Explore the board

Welcome to ByteBoi's anatomy guide!

Whether you have already assembled your ByteBoi or not, this is going to be a helpful guide where you’ll learn a bit more about the soldered components, small connections, LED lights, and drivers.

We'll start with bigger components and cover smaller components later in the guide.

Exploring the board

Starting with anything else but the PCB board itself would be wrong. Therefore, we present you the star of the night...

PCB stands for a printed circuit board. 
Basically, this fiberglass board has copper traces on it, some protective paint, and insulating material.

Thanks to the copper leads on the board, all the connected or soldered components can communicate with each other.

Without it, ByteBoi couldn't play its games, and the display wouldn’t react after any input from the buttons.

Just like with other CircuitMess devices like Nibble or Spencer, we want our components not only to work wonders but to look cool as well! Therefore, we designed some pretty fun patterns that you can see on the back of the board.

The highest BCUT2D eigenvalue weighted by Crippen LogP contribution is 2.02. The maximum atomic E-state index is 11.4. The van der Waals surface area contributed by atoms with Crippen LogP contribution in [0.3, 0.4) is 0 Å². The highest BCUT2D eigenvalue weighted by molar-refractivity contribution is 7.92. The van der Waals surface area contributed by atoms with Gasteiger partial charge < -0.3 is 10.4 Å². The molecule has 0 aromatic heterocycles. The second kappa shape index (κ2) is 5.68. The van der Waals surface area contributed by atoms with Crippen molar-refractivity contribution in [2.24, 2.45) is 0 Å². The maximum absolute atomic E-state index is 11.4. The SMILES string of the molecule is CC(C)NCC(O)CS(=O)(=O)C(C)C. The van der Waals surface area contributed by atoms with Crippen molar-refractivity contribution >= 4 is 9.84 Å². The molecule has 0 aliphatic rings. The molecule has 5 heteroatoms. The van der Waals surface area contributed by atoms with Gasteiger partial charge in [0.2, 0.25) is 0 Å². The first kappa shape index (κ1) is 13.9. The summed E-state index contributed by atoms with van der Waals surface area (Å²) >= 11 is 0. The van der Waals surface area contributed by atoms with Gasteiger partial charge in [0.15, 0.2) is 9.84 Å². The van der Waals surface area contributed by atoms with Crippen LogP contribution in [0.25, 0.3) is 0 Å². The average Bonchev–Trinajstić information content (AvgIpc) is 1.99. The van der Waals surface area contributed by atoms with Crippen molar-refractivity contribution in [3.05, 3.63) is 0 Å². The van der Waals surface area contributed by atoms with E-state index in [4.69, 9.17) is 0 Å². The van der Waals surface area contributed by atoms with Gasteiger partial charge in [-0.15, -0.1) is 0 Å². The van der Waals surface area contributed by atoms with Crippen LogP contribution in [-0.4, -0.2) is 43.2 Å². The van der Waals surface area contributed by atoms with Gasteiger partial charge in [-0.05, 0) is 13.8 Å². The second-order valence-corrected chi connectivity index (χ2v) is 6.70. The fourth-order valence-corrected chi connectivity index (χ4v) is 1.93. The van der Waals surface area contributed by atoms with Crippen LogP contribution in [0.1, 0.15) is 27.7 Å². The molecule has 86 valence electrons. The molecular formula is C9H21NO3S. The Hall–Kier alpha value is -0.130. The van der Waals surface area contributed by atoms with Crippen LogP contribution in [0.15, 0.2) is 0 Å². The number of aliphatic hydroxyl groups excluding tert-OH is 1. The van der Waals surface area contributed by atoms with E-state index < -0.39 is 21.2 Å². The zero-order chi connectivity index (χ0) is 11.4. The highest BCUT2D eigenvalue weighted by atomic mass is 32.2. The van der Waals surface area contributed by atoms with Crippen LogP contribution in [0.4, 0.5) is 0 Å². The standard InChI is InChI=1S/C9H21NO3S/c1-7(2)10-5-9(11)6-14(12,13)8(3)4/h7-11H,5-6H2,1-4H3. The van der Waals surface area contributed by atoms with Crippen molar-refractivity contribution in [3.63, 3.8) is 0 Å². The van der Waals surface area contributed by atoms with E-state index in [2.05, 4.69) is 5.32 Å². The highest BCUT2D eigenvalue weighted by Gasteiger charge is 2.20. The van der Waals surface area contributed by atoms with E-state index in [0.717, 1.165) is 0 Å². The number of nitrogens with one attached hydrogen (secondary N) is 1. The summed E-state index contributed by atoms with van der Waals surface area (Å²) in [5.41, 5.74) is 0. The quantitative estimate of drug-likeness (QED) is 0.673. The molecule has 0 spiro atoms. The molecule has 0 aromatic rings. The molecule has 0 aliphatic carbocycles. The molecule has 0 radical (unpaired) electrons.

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This microcontroller runs everything, and you could say that this is ByteBoi's brain. ESP-WROOM-32 is a powerful module mainly used for sound encoding and streaming music. It is reasonably priced considering all its abilities.

ESP-WROOM-32 also controls pictures on display and LED lights.

Due to its complexity and sensitivity, this module is already connected to ByteBoi's main board.

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Let's check a few main things!

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1. Reset Button

This one’s pretty self-explanatory - the reset button is used for resetting your ByteBoi. You can find this useful in case something gets frozen (which is hopefully never).

2. SD card holder

SD card holder (SD slot) with an actual SD card inside is located at the bottom side of the board. You can store all your games on this SD card. If all the memory is used, you’ll be able to replace this one with any microSD card and continue playing games.

3. USB-C connector

This connector on the bottom side of the board is used for charging and connecting ByteBoi to the computer. Once you connect it to your PC, you’ll be able to program it in CircuitBlocks - a graphical programming interface that helps newbies get into embedded programming.